To date, he’s sold about 5,000 at $30 apiece, and there’s more to come.


“I’m actually in Taiwan working with a manufacturer over here and developing more PPE,” Yang said. “One of the proprietary fabrics we just developed is (Level 2 polypropylene PPE fabric) that’s printable … and can be disinfected with alcohol.

 
“I’m thinking to use this fabric to create pandemic travel wear or pandemic everyday wear,” he added. “It’s something that you can wear to the grocery store, or if you really need to take a mass transit, that can cover your regular clothes, that’s medical grade, and that you can just hang it in your garage and sanitize.” 


Medical-grade PPE

While it appears that everyone has stocked up on cloth masks, N95 masks for health care workers are still in demand, especially with the effort underway to vaccinate 60%-70% of the U.S. population, according to Nick Vyas, executive director at the Center for Global Supply Chain Management at USC.

“I don’t think we are out of the woods yet. … The demand globally will continue to stay at least at this level, and it may even peak, so we would have to continue to find ways to supplement this demand with the local production at least for the time being. … So, I think it’ll be a fair bet for us to say the manufacturing capacity should and will actually be in place at least for the foreseeable future.”


Vyas added that with the new administration in Washington, D.C., there will be “a huge push to penetrate the vaccine to the larger population,” requiring a continuous supply of PPE for the frontline workers facilitating the vaccinations.


“All in all, I feel the PPE will have a such a continuing demand for next six months to say the least,” he said.

 
President Joe Biden issued an executive order on Jan. 21 calling for “using all available legal authorities, including the Defense Production Act, to fill (PPE) shortfalls as soon as practicable by acquiring additional stockpiles, improving distribution systems, building market capacity or expanding the industrial base.” Locally, the folks at Logistics Victory Los Angeles are continuing to procure PPE for use in medical settings.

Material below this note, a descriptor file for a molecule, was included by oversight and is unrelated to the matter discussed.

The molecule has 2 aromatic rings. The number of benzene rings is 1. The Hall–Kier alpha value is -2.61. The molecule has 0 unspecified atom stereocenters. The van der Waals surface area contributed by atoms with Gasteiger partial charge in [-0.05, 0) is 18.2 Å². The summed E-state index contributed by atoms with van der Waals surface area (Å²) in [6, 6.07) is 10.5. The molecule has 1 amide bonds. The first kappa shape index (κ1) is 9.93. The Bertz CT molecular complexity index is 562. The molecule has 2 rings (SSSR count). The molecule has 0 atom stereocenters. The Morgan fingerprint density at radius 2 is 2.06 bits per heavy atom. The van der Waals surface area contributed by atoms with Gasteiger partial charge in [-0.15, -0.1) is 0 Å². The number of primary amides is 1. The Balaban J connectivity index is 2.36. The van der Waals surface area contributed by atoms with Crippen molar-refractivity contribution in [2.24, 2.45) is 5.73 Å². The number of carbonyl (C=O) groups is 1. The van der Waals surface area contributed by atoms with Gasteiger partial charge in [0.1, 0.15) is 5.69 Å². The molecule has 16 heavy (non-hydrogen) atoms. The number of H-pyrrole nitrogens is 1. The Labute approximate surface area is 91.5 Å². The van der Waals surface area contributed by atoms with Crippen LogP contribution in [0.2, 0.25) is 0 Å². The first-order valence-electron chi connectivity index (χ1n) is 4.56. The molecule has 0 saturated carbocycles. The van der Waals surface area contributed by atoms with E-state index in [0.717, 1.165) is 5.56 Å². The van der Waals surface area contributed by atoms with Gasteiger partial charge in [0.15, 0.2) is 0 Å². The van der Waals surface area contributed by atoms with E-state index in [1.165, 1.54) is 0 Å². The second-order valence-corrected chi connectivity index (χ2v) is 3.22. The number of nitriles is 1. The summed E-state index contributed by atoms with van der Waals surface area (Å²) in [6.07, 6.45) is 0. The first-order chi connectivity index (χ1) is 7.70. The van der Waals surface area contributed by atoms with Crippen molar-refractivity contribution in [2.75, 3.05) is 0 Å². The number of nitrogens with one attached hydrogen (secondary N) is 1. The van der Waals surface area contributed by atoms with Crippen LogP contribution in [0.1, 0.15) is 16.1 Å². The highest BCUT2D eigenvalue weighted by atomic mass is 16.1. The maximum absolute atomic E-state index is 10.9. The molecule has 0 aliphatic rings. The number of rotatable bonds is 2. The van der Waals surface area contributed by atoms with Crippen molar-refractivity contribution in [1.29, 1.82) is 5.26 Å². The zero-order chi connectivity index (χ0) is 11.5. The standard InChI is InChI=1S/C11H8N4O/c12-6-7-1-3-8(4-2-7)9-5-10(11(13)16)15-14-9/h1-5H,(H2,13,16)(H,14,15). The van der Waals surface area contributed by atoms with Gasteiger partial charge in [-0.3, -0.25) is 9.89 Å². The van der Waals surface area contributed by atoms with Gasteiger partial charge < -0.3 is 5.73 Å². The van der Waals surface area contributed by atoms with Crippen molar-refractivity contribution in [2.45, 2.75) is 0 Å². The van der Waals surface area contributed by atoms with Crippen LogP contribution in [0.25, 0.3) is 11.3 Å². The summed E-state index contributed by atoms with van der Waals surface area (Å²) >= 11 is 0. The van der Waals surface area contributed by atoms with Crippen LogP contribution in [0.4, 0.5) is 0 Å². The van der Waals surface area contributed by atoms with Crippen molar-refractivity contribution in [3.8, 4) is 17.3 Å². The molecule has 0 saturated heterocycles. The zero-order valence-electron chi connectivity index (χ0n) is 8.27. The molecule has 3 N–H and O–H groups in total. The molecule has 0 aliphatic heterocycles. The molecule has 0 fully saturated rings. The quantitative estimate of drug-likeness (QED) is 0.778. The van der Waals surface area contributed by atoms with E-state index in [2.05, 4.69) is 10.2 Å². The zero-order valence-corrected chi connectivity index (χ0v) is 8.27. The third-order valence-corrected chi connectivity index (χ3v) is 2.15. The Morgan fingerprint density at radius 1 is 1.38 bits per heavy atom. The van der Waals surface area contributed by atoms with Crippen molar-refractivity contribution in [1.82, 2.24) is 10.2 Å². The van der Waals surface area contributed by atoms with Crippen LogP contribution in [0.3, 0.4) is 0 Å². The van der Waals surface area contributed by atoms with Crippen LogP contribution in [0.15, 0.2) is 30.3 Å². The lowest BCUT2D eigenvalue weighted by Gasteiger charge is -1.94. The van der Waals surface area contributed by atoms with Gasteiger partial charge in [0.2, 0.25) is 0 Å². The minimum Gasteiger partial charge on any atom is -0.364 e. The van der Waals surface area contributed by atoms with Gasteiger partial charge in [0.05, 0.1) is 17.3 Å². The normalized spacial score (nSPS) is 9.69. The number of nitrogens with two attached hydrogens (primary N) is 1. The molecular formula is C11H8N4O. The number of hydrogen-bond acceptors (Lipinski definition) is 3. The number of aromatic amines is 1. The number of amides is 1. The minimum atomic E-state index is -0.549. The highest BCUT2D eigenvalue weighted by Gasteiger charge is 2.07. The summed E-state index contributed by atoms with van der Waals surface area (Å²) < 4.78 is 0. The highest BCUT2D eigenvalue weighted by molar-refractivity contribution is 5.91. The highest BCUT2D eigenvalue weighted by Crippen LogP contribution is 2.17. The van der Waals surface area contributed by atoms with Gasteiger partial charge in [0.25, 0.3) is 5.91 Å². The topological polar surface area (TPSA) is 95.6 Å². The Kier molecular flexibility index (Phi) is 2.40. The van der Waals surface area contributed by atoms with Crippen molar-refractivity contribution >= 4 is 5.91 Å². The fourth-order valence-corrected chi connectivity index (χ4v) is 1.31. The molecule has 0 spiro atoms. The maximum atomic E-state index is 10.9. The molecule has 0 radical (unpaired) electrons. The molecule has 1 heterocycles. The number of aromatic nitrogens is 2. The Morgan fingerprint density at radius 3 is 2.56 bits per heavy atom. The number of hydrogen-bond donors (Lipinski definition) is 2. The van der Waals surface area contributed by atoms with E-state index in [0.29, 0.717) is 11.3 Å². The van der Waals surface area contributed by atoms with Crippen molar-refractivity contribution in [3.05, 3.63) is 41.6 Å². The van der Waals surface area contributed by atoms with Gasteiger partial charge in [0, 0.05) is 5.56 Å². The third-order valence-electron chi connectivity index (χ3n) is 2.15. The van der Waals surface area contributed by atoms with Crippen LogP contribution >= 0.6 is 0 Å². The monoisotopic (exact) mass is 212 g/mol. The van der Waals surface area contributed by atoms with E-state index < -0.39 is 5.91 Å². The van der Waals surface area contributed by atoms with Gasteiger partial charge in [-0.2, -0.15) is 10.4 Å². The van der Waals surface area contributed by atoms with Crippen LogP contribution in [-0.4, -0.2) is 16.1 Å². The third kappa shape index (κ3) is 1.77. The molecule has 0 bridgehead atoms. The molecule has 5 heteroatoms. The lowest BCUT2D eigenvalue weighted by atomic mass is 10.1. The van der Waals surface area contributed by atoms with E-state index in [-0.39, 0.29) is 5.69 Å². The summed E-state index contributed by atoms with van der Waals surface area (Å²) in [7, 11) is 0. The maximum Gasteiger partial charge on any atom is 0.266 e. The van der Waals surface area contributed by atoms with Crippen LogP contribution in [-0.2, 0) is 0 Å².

Since the taskforce was formed last year, it has delivered more than 4.6 million units of PPE — including isolation gowns, gloves and N95 respirators — to three dozen regional hospitals and more than 150 skilled nursing facilities, according to Avin Sharma, director of workforce development and labor relations at Port of Los Angeles whose Executive Director Gene Seroka was appointed by Mayor Eric Garcetti to spearhead the PPE procurement effort.  


“We continue to work hard every week on this effort,” he said.  


Meanwhile, at Kid’s Dream, fashion manufacturing is back on after months of focusing on PPE gear. Yang said her family business is now expanding into kids’ loungewear.


“We don’t see that our industry, specifically the special occasion dresses and formal dresses, is going to come back until maybe quarter four of this year because everything is still shut down — no big gatherings like it was before,” she said. “We think that it’s going to be pretty hard until maybe at the end of the year.”